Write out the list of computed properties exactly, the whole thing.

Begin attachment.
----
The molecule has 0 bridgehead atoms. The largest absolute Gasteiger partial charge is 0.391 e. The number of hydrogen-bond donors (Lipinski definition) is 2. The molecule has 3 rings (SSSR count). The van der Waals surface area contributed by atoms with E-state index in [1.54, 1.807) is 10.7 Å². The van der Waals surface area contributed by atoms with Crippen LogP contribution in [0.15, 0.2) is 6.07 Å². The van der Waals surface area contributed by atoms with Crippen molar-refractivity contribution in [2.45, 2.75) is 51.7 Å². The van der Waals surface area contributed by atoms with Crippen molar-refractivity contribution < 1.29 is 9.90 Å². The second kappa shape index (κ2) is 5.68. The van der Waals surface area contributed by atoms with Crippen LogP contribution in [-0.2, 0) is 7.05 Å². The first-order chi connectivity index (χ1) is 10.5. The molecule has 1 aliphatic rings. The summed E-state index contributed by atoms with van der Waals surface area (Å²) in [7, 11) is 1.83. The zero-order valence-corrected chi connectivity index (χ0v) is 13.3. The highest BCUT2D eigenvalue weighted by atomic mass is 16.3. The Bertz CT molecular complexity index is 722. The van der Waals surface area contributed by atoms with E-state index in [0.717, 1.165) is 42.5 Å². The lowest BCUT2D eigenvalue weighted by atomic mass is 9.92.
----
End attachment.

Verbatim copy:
The molecule has 0 bridgehead atoms. The largest absolute Gasteiger partial charge is 0.391 e. The number of hydrogen-bond donors (Lipinski definition) is 2. The molecule has 3 rings (SSSR count). The van der Waals surface area contributed by atoms with E-state index in [1.54, 1.807) is 10.7 Å². The van der Waals surface area contributed by atoms with Crippen LogP contribution in [0.15, 0.2) is 6.07 Å². The van der Waals surface area contributed by atoms with Crippen molar-refractivity contribution in [2.45, 2.75) is 51.7 Å². The van der Waals surface area contributed by atoms with Crippen molar-refractivity contribution < 1.29 is 9.90 Å². The second kappa shape index (κ2) is 5.68. The van der Waals surface area contributed by atoms with Crippen LogP contribution in [-0.2, 0) is 7.05 Å². The first-order chi connectivity index (χ1) is 10.5. The molecule has 1 aliphatic rings. The summed E-state index contributed by atoms with van der Waals surface area (Å²) in [7, 11) is 1.83. The zero-order valence-corrected chi connectivity index (χ0v) is 13.3. The highest BCUT2D eigenvalue weighted by atomic mass is 16.3. The Bertz CT molecular complexity index is 722. The van der Waals surface area contributed by atoms with E-state index in [0.717, 1.165) is 42.5 Å². The lowest BCUT2D eigenvalue weighted by atomic mass is 9.92.